From easy-to-use apps designed as tools for your citizen science projects to picturesque wallpaper images for your computer, CanadianWildlifeFederation.ca offers a variety of useful downloads for your PC and mobile devices.
Bats get a bad rap.
Whether they’re in the belfry or portrayed as flying bloodsuckers in pop culture, humans generally don’t feel warm and cozy about the creatures of the night.
“It’s absolutely true,” said Carolyn Callaghan, the Canadian Wildlife Federation’s senior conservation biologist, terrestrial wildlife, down the line from Luskville, Quebec.
Gardening is one of the simplest and most profound ways you can connect with nature. Thankfully, you have pollinators as allies to support you in your efforts. Join the Canadian Wildlife Federation as we take a look at Canada’s seven kinds of pollinators. You’ll discover their remarkable behaviours, their importance to our economy and well-being, and how you can help these allies in the simplest of ways.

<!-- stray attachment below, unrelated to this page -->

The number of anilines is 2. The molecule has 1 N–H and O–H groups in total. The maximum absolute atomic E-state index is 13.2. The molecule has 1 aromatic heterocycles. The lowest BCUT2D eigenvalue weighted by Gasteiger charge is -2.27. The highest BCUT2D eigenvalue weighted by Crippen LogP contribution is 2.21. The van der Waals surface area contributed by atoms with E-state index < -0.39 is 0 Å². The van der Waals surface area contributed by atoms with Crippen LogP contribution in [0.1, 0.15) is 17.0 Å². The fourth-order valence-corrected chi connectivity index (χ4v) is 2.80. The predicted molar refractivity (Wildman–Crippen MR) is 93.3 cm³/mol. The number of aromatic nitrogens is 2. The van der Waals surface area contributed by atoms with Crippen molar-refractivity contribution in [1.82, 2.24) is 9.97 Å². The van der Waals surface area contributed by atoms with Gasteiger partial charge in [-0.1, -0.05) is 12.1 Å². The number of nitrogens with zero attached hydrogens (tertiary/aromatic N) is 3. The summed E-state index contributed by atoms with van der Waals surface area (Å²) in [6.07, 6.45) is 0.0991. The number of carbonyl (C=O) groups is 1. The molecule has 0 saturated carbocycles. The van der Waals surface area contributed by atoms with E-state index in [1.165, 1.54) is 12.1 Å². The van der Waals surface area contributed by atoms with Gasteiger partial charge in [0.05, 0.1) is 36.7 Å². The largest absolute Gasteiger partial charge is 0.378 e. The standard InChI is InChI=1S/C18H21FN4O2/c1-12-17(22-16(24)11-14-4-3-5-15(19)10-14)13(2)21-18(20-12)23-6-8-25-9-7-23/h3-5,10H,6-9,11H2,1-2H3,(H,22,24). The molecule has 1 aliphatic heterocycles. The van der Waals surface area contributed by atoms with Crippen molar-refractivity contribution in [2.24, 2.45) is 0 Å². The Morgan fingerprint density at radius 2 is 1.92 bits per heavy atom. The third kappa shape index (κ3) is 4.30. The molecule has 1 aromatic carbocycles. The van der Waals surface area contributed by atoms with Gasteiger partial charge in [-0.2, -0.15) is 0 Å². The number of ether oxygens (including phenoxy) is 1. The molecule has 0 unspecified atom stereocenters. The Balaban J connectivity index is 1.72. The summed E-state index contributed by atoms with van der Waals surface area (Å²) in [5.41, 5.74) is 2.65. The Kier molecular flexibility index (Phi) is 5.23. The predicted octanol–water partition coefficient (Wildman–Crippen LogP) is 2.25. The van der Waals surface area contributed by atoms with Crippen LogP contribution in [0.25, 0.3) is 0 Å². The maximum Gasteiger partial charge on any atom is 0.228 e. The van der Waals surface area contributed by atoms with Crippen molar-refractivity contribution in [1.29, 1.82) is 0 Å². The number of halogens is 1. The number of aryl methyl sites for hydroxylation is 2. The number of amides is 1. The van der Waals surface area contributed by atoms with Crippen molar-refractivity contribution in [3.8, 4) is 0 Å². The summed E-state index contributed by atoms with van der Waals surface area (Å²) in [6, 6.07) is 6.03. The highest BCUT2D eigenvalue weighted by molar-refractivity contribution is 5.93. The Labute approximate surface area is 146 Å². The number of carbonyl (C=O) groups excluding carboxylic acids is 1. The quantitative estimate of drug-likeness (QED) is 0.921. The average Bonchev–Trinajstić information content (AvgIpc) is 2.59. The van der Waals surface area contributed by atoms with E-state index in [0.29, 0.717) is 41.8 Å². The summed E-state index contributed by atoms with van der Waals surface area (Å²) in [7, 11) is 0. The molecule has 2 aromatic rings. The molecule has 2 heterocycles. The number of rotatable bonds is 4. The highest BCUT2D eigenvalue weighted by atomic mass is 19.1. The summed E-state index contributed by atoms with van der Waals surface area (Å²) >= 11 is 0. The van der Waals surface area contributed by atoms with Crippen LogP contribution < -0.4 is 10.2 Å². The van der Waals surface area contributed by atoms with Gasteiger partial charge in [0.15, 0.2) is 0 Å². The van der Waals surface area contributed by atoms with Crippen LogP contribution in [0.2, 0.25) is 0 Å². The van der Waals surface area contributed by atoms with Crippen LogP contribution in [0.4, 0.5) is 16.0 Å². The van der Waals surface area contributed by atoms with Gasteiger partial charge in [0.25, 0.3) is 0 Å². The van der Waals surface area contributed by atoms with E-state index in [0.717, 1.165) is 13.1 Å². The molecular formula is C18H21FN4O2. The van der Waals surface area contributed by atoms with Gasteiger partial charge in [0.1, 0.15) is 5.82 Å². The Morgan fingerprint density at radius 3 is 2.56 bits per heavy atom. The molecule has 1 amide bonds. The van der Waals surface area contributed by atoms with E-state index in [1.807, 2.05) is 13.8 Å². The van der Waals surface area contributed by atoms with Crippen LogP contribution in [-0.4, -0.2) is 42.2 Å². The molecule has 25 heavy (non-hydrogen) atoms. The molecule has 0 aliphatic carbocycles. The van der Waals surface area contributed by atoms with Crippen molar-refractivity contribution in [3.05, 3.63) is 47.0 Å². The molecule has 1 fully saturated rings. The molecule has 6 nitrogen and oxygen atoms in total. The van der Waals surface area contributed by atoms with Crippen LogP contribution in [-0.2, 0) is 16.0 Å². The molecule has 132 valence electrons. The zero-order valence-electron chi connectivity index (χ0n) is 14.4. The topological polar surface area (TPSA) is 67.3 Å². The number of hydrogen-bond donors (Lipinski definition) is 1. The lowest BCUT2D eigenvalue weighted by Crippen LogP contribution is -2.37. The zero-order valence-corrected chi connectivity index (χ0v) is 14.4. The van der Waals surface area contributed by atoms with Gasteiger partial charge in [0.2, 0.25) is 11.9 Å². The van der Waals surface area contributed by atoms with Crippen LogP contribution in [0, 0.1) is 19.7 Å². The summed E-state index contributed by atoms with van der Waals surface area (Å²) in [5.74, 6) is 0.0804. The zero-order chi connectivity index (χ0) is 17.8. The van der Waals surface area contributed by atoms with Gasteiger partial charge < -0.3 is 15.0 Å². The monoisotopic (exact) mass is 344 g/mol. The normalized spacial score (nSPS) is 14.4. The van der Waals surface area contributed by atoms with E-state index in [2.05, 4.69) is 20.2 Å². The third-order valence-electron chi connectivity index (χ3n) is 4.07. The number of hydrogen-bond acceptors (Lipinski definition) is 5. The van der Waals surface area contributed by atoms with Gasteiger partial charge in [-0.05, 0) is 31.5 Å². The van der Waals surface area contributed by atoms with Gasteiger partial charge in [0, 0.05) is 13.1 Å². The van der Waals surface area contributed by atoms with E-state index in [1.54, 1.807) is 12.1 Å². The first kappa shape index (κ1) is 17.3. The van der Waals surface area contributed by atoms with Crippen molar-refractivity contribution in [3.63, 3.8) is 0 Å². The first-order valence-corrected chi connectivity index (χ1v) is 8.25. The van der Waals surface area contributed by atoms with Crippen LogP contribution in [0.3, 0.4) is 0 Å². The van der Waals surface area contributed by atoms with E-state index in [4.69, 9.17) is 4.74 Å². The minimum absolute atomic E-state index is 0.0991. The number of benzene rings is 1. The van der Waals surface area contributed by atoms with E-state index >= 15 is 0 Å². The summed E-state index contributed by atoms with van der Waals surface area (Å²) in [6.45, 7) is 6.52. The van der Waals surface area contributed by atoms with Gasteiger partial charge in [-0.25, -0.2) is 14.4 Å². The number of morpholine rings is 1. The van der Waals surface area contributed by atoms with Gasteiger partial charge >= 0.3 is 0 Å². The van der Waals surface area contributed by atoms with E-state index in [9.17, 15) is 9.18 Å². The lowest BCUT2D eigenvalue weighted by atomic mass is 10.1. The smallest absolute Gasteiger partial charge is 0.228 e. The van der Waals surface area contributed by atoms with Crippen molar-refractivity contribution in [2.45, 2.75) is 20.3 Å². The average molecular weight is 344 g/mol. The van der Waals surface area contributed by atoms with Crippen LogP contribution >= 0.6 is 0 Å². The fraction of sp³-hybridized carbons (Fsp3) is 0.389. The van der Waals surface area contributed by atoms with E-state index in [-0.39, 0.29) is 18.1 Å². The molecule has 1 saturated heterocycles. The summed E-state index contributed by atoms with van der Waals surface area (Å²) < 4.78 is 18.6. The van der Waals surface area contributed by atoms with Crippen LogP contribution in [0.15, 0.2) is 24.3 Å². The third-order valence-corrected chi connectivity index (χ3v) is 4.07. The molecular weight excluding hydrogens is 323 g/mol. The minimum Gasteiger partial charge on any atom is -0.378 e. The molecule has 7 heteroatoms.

Before the rusty-patched bumble bee was listed as endangered in 2010, researchers wanted to know how many were still buzzing around. They spent more than 600 hours over eight years navigating through Ontario’s brush looking for the bees, but only spotted three, one in 2005 and two more in 2009.
More than 100 bats have called the attic of a Manotick mansion home for months.
For researchers, the discovery is an opportunity to study the creatures, mostly big brown bats, and determine what happens to them once evicted from a home or building.
We are celebrating the arrival of a new baby North Atlantic whale after it was spotted with its mom off South Carolina.NOAA identified the mom as 31-year-old Palmetto who last gave birth in 2009. This is her fifth calf.